The England Under-21 winger insists playing under his famous father does not mean he will definitely stay at Blackpool
When it comes to picking up tournament experience at a young age, Thomas Ince had a headstart on the rest of England's Under-21 squad. The Blackpool winger remembers travelling around France during the 1998 World Cup and looking on from the stands in St-Etienne when his dad, Paul, missed one of the penalties that condemned England to defeat against Argentina. He was six at the time and the loss broke his heart.
These days, though, it is the son not the dad who is proudly wearing three lions on his chest, relishing the chance to make an impression on the European Championship finals in Israel. Suspended for Wednesday's defeat against Italy, after he was given a one-game ban following the post-match melee in Serbia last October, Ince returns against Norway in Petah Tikva on Saturday, when England need to win to revive hopes of reaching the semi-finals. "It killed me watching the first game," Ince says.
It hurt England every bit as much to have a player with Ince's craft and guile confined to the sidelines. The 21-year-old was outstanding during England's qualification campaign and he has enjoyed another fine season at Blackpool, where his father was appointed manager in February.
For Ince, his progress at Bloomfield Road, where he has made 88 appearances across two seasons, vindicates the decision to turn his back on Liverpool in 2011 in pursuit of first-team football. "When I went to Notts County [on loan in 2010] with my old man [who was manager] I loved every minute of it. Playing in front of 15,000 fans, that few months opened my eyes to what I would call the real world," Ince says.
"You get a silver spoon in your mouth at an academy. You play on a Tuesday night, win 3-0 and just get a pat on the back and 'report for training tomorrow'. You don't feel anything. At 18-19 I made a big decision. I sat down with my dad and said: 'It is time for me to go and play some football'. Luckily for me I made the right decision. You have to take your own route in life and I sit here today with no regrets. I look back and I look at the player I am now, there's still a long way to go but I have played in some fantastic games."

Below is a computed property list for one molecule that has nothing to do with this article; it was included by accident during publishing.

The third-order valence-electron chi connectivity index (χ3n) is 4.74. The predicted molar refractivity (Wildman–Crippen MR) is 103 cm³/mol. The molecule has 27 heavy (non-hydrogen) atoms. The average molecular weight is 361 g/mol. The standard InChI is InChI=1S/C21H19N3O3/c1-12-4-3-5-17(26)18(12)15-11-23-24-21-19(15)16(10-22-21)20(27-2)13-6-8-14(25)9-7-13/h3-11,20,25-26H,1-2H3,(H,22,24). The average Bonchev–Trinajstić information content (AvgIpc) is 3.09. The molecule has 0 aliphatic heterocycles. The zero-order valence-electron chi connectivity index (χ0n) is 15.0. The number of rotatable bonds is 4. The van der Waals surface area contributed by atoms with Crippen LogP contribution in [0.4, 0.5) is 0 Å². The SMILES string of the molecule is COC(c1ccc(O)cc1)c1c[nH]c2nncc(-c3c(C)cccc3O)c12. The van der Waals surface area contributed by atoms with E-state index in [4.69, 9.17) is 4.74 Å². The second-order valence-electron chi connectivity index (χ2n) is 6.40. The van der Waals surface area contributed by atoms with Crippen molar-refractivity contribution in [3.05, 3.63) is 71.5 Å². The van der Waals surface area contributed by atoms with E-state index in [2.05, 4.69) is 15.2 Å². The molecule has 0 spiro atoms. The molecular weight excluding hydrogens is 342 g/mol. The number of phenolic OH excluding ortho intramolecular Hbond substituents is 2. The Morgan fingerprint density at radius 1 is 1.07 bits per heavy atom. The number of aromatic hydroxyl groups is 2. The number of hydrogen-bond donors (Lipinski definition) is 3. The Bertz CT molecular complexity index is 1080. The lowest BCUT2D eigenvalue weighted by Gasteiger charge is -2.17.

Ince enjoyed an unusual upbringing. He mingled with stars at training grounds, his idol, Ryan Giggs, lived with them for six months, and then there was the first occasion when he was old enough to appreciate that his dad, who had not long returned from playing for Internazionale, was quite famous. "We went back to the San Siro and the Brazilian Ronaldo was sitting behind me. I said to Dad: 'Get his autograph for me.' And all of a sudden on the big screen at the San Siro came Paul Ince's face instead of Ronaldo. That was when I knew how big a player he was."
He soon discovered that the self-styled "Guv'nor" was just as hard with his son as he was with team-mates. "As a kid he used to make me cry," Ince says. "If I had a bad game he would be screaming in my face and telling me I'm this and that. [But] that is only going to make me stronger. You are going to have to face critics. Now we'll sit down and he'll analyse every part of my game. Dinner would be on the table but it has to wait for the pause-play of the video. But I would not want it any other way."
On the pitch, it feels like they have little in common. "I don't get as many red cards as he did," Ince says, laughing. "I'm very different. It helps massively that I don't play in the same position and my style of play is different. I say I am a more creative player but he says he has scored more goals. He shows me all his goals on YouTube, like for West Ham when he got two against Liverpool. He goes on about that all the time. And the one where he beat Zidane in the air for a header. I'm just like: 'Give it a rest.'"
A more uncomfortable conversation may take place this month, with several Premier League club's interested in signing Ince, which leaves his dad in an awkward position. "He's been my advisor, he's my dad and he's my manager. But ultimately it's about what Thomas Ince wants to do," he says.
"I have had a big two years of football that's brought me to where I am now – it's got me a place in the Under-21 team, it's got the media talking about me, which is flattering. But it's about making the right move at the right time. There's no point in going somewhere and stopping your development. I'm going to sit down after the Euros – touch wood we will get to the final and even win the thing – and club football will be what I speak to dad about. If I stay at Blackpool, then great. But if it's time to move on, I'll move on."